When you say the word "appliance" you immediately think of certain things: a fridge, for example, or a washing machine. Or a Toyota Corolla wagon.
There is little in the automotive world that screams "appliance" louder and more generically than a Corolla wagon. Simple, functional and practical, a wagon version of the world's most popular car is a utilitarian tool, pure and simple.
Mainly bought by companies and businesses that want something cheap, reliable and spacious, frivolous things like comfort and style are very much unimportant.
And I have always had a soft spot for the Corolla wagon for that very reason. It was like a pair of Ugg boots; deeply unfashionable, yet reassuringly cosy. It drove fine, handled fine and was comfortable and utterly unpretentious.
But it was also not really a Corolla - the "Corolla wagon" we got here was actually a long wheelbase Yaris under the skin, while the Europeans got the sleeker, significantly more modern version based on the then-new Corolla.
I have always had a soft spot for the Corolla wagon because it was like a pair of Ugg boots; deeply unfashionable, yet reassuringly cosy.
But since 2020 we have had the 'real' Corolla wagon, and it is available in a way you would totally expect it to be: a single, low spec model available in black, silver or two shades of white. And that's it.
Oh, and it is also the cheapest Corolla you can buy - at $35,990 the wagon slips under the base Corolla hatch by just $1000, but because the hatch emits 101g/km of CO2 and moves into the newly adjusted Clean Car Discount zero band (neither a rebate nor a fee), while the wagon is rated at just 88.3g/km and stays in the rebate zone, it scores a further $2415 off the price.
The wagon also uses less fuel than the hatch (3.8L/100km compared to the hatch's 4.4) and while it is actually lighter than the hatch, it is only by around 35kg.
But where the last hybrid hatch I had struggled to get close to its fuel consumption claim, the wagon nails it effortlessly. And it totally doesn't matter how you drive it. In fact, I made a concerted effort to not care in the slightest about driving carefully and economically while I had the wagon, and it simply didn't care.
Recording a grand total of 4.0L/100km during my week thrashing it around like the photocopier repair technician who is likely to get one for his company car, the Corolla wagon was totally unbothered by the aggressive driving style. It just goes to show: big wheels are far more detrimental to your fuel consumption than driving like a stressed company rep.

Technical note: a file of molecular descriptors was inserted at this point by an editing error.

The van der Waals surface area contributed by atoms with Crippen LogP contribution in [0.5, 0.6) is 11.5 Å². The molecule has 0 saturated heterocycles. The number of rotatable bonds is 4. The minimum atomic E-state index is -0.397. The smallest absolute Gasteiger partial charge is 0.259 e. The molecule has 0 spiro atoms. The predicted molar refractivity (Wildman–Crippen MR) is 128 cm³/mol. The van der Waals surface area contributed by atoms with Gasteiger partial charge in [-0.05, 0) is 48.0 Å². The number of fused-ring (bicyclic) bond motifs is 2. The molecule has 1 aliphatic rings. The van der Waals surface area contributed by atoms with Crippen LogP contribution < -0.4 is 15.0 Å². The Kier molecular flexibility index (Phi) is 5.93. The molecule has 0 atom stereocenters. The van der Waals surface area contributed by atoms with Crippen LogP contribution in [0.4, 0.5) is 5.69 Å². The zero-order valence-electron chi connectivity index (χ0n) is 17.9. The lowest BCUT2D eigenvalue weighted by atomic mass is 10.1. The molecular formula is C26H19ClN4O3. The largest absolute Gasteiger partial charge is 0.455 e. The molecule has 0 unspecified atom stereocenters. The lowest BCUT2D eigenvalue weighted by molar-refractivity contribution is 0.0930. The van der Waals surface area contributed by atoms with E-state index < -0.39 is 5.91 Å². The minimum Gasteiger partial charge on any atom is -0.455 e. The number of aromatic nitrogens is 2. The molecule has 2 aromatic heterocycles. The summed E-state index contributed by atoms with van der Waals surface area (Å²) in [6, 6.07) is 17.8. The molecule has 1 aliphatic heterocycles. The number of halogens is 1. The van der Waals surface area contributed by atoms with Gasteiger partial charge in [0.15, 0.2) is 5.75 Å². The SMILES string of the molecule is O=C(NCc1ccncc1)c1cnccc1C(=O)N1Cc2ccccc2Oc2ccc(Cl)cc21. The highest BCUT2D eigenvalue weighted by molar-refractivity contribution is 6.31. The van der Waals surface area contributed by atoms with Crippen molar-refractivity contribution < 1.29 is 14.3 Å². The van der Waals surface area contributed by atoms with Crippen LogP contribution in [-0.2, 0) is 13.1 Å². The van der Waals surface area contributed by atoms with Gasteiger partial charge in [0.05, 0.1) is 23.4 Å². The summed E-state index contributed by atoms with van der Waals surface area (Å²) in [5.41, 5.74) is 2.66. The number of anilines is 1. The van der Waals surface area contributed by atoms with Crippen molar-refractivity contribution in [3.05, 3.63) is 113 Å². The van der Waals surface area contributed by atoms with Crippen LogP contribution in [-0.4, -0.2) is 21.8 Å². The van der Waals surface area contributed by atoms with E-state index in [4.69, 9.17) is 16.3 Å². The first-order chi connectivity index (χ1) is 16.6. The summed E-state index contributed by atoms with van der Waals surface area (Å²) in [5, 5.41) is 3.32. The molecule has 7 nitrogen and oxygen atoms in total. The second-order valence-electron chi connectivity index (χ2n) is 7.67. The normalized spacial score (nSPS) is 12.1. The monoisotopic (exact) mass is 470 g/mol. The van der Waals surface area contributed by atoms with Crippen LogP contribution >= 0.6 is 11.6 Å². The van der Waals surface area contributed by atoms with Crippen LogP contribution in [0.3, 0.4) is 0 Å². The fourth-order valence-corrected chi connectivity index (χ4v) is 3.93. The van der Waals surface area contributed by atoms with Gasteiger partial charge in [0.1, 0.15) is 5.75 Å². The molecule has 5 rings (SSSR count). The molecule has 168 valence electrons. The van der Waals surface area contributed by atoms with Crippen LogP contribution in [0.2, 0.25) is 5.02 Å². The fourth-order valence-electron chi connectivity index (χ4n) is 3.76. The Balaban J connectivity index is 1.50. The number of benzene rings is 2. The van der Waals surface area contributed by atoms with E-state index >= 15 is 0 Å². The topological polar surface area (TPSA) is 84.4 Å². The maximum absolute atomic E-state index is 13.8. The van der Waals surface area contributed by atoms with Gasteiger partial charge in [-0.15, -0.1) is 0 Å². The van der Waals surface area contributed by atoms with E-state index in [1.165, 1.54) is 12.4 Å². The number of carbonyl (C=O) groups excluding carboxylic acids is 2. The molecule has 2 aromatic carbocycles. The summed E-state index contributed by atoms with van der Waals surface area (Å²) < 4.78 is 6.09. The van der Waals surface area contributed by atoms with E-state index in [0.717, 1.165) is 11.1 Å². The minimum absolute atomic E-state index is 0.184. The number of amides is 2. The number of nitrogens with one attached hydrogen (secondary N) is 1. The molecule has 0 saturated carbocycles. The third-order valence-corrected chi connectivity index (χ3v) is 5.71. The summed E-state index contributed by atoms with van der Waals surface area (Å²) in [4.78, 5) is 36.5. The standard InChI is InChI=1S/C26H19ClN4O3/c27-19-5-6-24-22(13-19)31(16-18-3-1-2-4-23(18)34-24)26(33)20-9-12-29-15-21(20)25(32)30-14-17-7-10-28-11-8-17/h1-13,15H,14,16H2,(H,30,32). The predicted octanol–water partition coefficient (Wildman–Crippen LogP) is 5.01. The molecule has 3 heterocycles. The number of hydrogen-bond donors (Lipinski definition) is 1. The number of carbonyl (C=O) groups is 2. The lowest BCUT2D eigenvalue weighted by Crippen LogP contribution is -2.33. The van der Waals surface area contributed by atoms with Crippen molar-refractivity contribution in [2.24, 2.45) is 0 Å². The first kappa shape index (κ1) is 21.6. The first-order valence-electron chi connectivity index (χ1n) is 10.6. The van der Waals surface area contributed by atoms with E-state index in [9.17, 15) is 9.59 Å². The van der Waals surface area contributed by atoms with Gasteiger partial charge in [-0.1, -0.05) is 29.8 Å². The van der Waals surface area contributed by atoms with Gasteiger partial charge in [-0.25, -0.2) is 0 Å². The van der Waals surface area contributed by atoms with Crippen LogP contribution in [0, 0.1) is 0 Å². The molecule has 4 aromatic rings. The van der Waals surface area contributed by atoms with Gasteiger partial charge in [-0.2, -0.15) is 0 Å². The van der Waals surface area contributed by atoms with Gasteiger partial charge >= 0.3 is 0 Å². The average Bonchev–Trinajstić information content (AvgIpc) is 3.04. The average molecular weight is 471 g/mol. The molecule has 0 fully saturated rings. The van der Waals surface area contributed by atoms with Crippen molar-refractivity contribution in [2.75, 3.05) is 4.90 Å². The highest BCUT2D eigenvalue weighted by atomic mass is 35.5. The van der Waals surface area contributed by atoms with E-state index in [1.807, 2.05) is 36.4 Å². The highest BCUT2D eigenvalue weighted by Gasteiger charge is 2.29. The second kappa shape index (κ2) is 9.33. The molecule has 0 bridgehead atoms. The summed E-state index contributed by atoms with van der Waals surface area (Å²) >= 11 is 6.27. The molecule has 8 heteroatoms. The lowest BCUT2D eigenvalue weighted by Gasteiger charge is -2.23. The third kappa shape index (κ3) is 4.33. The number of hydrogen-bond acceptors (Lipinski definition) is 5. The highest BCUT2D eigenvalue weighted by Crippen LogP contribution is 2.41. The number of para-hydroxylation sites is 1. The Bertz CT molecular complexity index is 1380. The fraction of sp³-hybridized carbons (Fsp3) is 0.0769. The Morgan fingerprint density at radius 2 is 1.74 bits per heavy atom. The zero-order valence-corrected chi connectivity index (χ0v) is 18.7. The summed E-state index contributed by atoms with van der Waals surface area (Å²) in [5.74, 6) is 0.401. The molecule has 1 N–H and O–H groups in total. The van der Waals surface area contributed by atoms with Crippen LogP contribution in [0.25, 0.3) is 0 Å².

Oh, and it is also the cheapest Corolla you can buy - at $35,990 the wagon slips under the base Corolla hatch by just $1000
Speaking of wheels, the Corolla wagon runs on 16-inch alloys (no billy-basic steel wheels here anymore) and also scores LED headlights and power adjustable mirrors on the outside.
Because the new Corolla wagon is based on the current hatch, it has also had a massive upgrade in terms of technology. The wagon features the full Toyota Safety Sense system that includes emergency autonomous braking with pedestrian, cyclist and motorcycle detection, intersection turn assist, dynamic radar cruise control, lane keep assist, road sign assist and automatic high beams, as well as a backing camera with dynamic guide lines.
On the inside things are kept simple and basic: you get standard fabric seats with manual adjustment, a urethane steering wheel, analogue gauges and single zone climate control. But you do get niceties such as push button start, Apple CarPlay and Android Auto (including wireless CarPlay) and two USB-C ports.
Impressively Toyota have kept the price of the wagon admirably wallet friendly, yet still included the basic modern comforts we expect (there's no wind up windows or blanking plates where the stereo should be here), along with something else that is very nice to have - comfort.
The Corolla wagon is a very easy car to spend time in, thanks to its comfortable seats, supple ride and smooth powertrain. Yes, it does have a continuously variable transmission, but the refinement of the engine and the sheer amount of running you can do on the battery alone make it less intrusive than CVTs traditionally are. Plus, if you crank the stereo up, all you notice is the slick, seamless power delivery anyway...
Oh, and then there's space: lots of it. The wagon can swallow 598 litres of cargo with the rear seats in place, which goes up to 800 litres when you fold them down.
While it is easy to write off the Corolla wagon as a mere appliance (and, indeed, that is appealing to a lot of buyers who want just that), that is doing it a disservice, as it is a wonderfully comfortable, seriously frugal an impressively practical small wagon that could slot effortlessly into many lifestyles.
As long as you like silver, black or white, that is.
Toyota Corolla Wagon GX Hybrid
ENGINE: 1.8-litre petrol hybrid
GEARBOX: Continuously variable transmission, FWD
CONSUMPTION: 3.8l/100km (3P-WLTP)